The volume model indicating the filling level of the low pressure accumulator (or the available residual volume), in the practice of the invention, is based on the course of the brake pressure determined for each individual wheel, on the outlet valve actuating times and, of course, on the pressure-volume characteristic of the hydraulic system. It is also in this respect that the provision of sensors has been foregone.
Moreover, it has proved advantageous to fix in response to the volume model and to the maximum filling level in the low pressure accumulators evacuated by a common hydraulic pump, a minimum value or a pre-controlled value of the number of revolutions of the pump, which is then compared to the number of revolutions of the pump determined in response to the control frequency. This is a safety measure for insuring a minimum number of revolutions. The minimum value will take effect only if the number of revolutions responsive to the control frequency is lower.
The afore-mentioned minimum value or the pre-controlled value is dependent on the momentary filling level of the low pressure accumulator, namely on the maximum value. Moreover, it is possible to vary the minimum value in response to the speed of the automotive vehicle. At low speeds, a relatively low number of revolutions certainly will in any case be adequate.
Further features, advantages and fields of end-use application of the invention will become manifest from the following description of additional details of the invention with reference to the accompanying drawings.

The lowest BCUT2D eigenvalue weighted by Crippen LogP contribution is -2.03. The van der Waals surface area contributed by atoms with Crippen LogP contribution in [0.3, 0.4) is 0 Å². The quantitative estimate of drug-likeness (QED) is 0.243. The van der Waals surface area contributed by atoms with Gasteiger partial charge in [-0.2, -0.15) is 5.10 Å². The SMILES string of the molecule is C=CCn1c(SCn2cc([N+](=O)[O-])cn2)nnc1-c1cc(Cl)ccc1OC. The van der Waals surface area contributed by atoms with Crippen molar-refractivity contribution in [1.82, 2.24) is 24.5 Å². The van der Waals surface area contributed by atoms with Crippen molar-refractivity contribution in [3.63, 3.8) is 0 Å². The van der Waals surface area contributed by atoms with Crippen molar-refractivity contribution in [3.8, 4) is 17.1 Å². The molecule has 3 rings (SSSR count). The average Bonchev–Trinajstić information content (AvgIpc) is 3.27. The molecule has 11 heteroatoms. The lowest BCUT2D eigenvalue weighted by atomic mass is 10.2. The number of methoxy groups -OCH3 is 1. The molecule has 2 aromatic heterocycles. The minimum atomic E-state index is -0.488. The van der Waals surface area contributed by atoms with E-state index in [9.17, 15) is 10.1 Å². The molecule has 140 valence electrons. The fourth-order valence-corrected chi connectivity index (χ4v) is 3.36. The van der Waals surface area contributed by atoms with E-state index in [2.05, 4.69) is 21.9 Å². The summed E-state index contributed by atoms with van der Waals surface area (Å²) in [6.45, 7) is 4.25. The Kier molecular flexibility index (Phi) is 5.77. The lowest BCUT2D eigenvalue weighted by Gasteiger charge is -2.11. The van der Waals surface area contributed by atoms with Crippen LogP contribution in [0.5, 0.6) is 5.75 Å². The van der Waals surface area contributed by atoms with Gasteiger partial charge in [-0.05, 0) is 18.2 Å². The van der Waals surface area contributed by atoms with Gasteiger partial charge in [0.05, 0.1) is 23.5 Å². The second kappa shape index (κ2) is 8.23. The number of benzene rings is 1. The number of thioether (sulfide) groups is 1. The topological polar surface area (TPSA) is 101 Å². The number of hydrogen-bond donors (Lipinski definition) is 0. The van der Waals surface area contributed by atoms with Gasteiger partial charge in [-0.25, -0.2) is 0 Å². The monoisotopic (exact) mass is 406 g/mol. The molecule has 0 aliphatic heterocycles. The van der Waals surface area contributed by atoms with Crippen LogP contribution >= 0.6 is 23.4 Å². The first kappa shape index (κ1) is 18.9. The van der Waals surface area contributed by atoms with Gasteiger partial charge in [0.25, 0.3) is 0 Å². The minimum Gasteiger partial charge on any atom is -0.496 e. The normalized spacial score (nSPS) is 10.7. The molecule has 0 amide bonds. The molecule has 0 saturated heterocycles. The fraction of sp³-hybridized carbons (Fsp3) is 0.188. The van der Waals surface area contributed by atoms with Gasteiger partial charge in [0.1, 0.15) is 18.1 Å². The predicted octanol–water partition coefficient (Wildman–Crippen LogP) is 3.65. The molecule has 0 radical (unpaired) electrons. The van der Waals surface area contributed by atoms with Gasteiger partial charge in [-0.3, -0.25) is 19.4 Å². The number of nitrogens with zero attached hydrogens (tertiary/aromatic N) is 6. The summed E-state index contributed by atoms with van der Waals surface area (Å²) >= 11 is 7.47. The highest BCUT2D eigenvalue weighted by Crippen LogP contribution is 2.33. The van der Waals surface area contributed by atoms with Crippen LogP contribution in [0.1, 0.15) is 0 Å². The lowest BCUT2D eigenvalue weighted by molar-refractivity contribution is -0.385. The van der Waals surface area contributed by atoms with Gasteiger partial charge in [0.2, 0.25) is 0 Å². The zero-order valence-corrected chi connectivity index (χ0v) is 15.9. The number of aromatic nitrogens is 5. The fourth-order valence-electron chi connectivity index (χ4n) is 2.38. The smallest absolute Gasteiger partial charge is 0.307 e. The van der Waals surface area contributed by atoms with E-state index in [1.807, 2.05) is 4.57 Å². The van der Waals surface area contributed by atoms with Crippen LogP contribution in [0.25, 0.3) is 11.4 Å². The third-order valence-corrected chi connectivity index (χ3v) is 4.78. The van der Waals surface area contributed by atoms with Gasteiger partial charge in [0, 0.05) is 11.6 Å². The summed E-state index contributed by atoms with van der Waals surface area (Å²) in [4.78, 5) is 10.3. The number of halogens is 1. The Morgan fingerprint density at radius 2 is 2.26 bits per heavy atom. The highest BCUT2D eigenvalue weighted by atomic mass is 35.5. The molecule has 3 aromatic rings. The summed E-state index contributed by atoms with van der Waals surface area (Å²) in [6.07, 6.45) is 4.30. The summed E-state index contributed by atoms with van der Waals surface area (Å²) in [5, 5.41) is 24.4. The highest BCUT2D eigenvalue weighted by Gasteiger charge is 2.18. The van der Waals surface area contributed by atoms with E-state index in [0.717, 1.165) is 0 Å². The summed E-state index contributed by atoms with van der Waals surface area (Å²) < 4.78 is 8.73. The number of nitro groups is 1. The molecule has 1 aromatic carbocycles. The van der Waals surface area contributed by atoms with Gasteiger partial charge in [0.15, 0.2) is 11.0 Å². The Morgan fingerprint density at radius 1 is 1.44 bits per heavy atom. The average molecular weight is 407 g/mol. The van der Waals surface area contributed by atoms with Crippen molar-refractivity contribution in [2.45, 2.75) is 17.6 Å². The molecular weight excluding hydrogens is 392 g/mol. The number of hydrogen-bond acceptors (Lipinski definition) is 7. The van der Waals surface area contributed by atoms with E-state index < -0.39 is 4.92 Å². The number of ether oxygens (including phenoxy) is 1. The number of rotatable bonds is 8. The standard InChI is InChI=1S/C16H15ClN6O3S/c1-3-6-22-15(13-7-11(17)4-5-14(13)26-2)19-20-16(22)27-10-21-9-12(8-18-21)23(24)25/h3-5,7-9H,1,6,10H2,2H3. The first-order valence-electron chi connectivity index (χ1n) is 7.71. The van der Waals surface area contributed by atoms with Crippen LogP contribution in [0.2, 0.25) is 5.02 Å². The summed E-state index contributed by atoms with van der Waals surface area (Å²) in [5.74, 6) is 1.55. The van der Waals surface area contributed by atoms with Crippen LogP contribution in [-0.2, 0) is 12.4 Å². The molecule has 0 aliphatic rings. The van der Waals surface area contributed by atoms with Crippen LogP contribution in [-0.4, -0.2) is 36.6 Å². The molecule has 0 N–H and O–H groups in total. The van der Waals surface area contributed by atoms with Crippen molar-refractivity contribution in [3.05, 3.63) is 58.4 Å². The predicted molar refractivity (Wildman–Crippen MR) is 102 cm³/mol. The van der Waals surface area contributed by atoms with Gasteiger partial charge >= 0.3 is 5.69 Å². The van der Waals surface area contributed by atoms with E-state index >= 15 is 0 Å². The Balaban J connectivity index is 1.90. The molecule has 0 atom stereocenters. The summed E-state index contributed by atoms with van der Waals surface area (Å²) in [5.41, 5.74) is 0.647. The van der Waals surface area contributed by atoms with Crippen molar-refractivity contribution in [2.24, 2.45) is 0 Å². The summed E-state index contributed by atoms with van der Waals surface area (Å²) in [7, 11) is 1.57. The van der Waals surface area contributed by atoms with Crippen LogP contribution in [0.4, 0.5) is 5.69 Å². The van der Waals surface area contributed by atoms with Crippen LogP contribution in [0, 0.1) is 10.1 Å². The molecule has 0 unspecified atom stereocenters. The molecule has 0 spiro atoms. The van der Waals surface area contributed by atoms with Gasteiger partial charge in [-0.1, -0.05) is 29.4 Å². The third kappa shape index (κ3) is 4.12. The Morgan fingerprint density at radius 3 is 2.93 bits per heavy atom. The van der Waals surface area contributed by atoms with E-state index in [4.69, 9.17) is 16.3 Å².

In the drawings,
FIG. 1 schematically shows (restricted to one brake circuit) the major component parts of a hydraulic brake system comprising anti-locking control and traction slip control systems;
FIG. 2 diagrammatically shows the speed pattern of a wheel of an automotive vehicle during a control process; the course of pressure within the wheel brake of the said controlled wheel; and the filling level or the pressure fluid volume taken up by the low pressure accumulator as a result of the control operation under consideration;
FIG. 3 schematically shows the process pattern of the invention;
FIG. 4 diagrammatically shows the individual steps in sensing and processing the input variables for determining the number of revolutions of the pump in employing the method of the invention;
FIG. 5 diagrammatically shows the dependence of the number of revolutions on the filling level of the low pressure accumulator according to one form of embodiment of the invention;
FIG. 6 diagrammatically shows one example of the dependence of the number of revolutions of the pump on the speed of the automotive vehicle:
Now, referring to the drawings, FIG. 1 shows the basic structure of a hydraulic brake system of the afore-described type, which is a dual-circuit brake system BA connected to the master cylinder HZ of which are the two hydraulically separated brake circuits I, II. As the two brake circuits I, II are identically configured, only the component parts of brake circuit I have been described. In a brake system of a diagonal brake circuit division, the left-hand front wheel VL and the right-hand rear wheel HR are, as shown, connected to the brake circuit I while the two other wheels VR, HL are identically connected to brake circuit II.
In hydraulic brake systems of the afore-described type, each wheel is provided with an inlet valve EV1 or EV2 and with an outlet valve AV1, AV2. In its initial or resting position, the inlet valves EV1, EV2 are switched to passage while the outlet valves AV1, AV2 are blocked.